Oxurion announces the continuation of KALAHARI Phase 2, Part B study in diabetic macular edema following interim analysis

The IDMC recommended continuation of the study based upon the outcome of the futility analysis.

Oxurion NV announced today that an Independent Data Monitoring Committee (IDMC) completed its planned interim analysis of the KALAHARI Phase 2, Part B clinical trial evaluating the company’s novel plasma kallikrein (PKal) candidate, THR-149, as a potential treatment for patients who respond suboptimally to anti-VEGF standard of care for treatment of diabetic macular edema (DME).

According to a news release, the IDMC recommended continuation of the study based upon the outcome of the futility analysis. The IDMC assessment included an evaluation of interim efficacy and safety data from three-month data, with a total of 31 patients. Top-line data from the study is anticipated in the second half of 2023.

THR-149 is a bicyclic peptide that selectively inhibits human plasma kallikrein (PKal) with an inhibition constant of 0.22 nM. Through the inhibition of the kallikrein-kinin system (KKS), THR-149 prevents the induction of retinal vascular permeability, neurodegeneration, and inflammation.

THR-149 is currently being evaluated in the KALAHARI Phase 2, Part B clinical trial as a potential treatment for patients who respond suboptimally to anti-VEGF standard of care for treatment of DME.

“We are very pleased to continue the KALAHARI trial following the IDMC’s recommendation after their review of our interim data,” said Andy De Deene, MD, chief development officer of Oxurion. “This trial is evaluating THR-149 for the treatment of DME against the current standard of care anti-VEGF therapy. THR-149 could provide an important alternative for the up to 50% of patients with DME who respond suboptimally to anti-VEGF.”

Oxurion’s CEO, Tom Graney, CFA, added that “Continuing this trial based on the results of the interim analysis is a critical milestone for patients with DME, which is the leading cause of blindness in working-age people. We look forward to completing this study, which, if positive, would enable Phase 3 development that could position THR-149 as an important second line therapy in the $5+ billion global DME market.”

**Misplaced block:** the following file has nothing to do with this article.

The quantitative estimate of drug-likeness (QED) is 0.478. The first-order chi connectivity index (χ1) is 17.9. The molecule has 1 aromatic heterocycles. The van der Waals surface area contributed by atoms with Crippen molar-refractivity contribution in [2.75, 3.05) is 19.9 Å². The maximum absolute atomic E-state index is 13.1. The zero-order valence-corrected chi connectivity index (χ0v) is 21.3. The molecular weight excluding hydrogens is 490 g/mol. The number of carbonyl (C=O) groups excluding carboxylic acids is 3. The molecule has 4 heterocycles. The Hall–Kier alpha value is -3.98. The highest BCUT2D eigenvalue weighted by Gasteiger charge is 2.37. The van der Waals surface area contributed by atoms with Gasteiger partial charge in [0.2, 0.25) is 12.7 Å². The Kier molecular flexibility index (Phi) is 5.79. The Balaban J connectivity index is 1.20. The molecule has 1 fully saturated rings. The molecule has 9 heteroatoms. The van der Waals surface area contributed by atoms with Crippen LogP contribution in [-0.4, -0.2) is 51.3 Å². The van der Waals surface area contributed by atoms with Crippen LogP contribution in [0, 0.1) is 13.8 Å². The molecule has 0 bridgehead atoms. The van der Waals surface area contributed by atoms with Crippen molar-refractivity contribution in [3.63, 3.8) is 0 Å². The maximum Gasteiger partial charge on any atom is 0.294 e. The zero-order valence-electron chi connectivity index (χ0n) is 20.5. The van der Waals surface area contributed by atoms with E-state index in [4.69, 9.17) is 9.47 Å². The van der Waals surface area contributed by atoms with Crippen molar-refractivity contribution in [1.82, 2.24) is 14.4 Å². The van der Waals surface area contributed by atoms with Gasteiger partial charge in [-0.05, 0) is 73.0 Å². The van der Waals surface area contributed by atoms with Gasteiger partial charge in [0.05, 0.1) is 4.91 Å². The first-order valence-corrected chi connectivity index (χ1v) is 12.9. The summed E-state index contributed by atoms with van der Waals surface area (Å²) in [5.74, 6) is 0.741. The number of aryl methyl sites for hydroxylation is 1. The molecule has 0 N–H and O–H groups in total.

The company noted in its news release that approximately 22 million people worldwide have DME, with prevalence increasing due to the growing global diabetic epidemic. DME is the leading cause of vision loss in working-age people, and the market for treatments is currently estimated at $5 billion.

People who suffer from DME have leaking vessels in the back of the eye. This leakage leads to a thickening of the retina and causes vision problems. DME may cause blurriness in the center of vision, the appearance of dark spots or patches in the field of vision, and colors to look dull. These symptoms may affect the ability to read, write, drive, and recognize faces – presenting a significant patient and caregiver burden.

Current treatments for DME include inhibitors of vascular endothelial growth factor (VEGF), steroids and laser therapy. However, while anti-VEGF is the mainstay of therapy, up to 50% of patients do not respond optimally. Moreover, the treatment regimen itself presents a high burden: patients must have intravitreal injections on a frequent basis (can be as often as monthly), resulting in a lack of compliance and an increase in loss of vision.

Part B is the second part of the Phase 2 KALAHARI study, a two-part, randomized, prospective, multi-center study assessing multiple (3) injections of THR-149 in DME patients. Part B is double-masked and actively controlled, with the high dose of THR-149 selected from Part A of the trial being evaluated. Part B of the study is enrolling just over one hundred patients who have previously shown a suboptimal response to anti-VEGF therapy, and where THR-149 is being evaluated against aflibercept, the current standard of care, as the active comparator.

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